Moose ticks have been found within Alaska’s neighbor, Canada’s Yukon Territory.
    “We are nervous that it’s very close to our border,” Hahn said.
    The search for moose ticks led to the recovery of a variety of non-native ticks, she said. Most were associated with travel outside the state. Researchers believe they hitch rides on people and pets but also migratory birds.
    In some cases, non-native brown dog ticks and American dog ticks were found by people who had not left the state in months, Hahn said. “The question is, where did that tick come from?”
    Officials have created an online Alaska tick information page with instructions on how to collect ticks. Researchers will use data collected to create a model focused on two nonnative ticks of concern, blacklegged ticks and western blacklegged ticks. Both can transmit Lyme disease. Ten Alaskans reported Lyme disease in 2017 but all were exposed in other states.
    Just because non-native ticks reach Alaska, it doesn’t mean they will survive, Hahn said. Some ticks are vulnerable to dry conditions or harsh winters. The models will coordinate tick sampling information with environmental conditions in Alaska, such as humidity, temperature and rainfall, to project where non-native ticks might thrive in future decades as climate conditions change.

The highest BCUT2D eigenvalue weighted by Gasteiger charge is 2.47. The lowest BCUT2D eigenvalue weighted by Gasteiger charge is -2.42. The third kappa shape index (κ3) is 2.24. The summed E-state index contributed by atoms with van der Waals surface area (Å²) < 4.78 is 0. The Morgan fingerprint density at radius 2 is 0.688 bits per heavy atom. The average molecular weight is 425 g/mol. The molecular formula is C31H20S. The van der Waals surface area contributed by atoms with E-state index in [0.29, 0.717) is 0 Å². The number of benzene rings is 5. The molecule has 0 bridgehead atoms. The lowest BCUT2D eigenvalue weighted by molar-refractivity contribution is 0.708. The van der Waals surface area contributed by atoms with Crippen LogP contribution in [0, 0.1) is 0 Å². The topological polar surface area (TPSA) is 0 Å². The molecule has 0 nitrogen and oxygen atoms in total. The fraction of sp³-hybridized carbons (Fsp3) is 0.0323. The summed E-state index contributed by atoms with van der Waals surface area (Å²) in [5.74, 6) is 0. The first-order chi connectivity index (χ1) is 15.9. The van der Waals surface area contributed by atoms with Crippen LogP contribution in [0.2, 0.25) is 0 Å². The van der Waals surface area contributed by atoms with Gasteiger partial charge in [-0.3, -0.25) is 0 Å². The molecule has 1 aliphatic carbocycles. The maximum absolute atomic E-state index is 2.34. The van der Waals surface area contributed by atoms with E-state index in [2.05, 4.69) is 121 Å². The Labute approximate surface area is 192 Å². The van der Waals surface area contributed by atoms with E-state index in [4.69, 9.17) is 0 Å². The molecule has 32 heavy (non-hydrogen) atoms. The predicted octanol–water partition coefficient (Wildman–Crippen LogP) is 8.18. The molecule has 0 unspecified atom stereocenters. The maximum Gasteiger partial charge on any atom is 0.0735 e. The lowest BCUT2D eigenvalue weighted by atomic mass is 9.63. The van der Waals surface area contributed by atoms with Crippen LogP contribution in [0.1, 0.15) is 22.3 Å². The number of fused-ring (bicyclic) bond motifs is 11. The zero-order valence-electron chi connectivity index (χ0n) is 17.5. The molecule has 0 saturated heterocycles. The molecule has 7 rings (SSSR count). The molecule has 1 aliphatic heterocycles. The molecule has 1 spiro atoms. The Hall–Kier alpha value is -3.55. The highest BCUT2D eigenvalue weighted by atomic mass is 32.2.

Alaska doctors and veterinarians don’t now automatically consider a connection to ticks if a person or pet shows up for treatment and has not traveled, Hahn said.
    “If we know what species are here, and where they are in the state, it can help us develop control measures to make sure we stay on top of the problem,” Hahn said.
    ___
    Online: Alaska tick information page: https://dec.alaska.gov/eh/vet/ticks/
   

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Alaska COVID-19
At a Glance

(updated 6-5-20)

By Sentinel Staff

The state Department of Health and Social Services has posted the following update on the number of confirmed COVID-19 cases in Alaska as of 11:50 a.m. Friday.

New cases as of Thursday: 11

Total statewide – 524

The state says the cumulative number of cases hospitalized is 48, and the cumulative number of deaths is 10.

To visit the Alaska DHSS Corona Response dashboard website click here.

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Welcome to the Sitka Sentinel's web page. In order to make the Sentinel's news more easily available during the COVID-19 pandemic, we have taken down the paywall to access articles on this page. Just click on an article headline to read the story.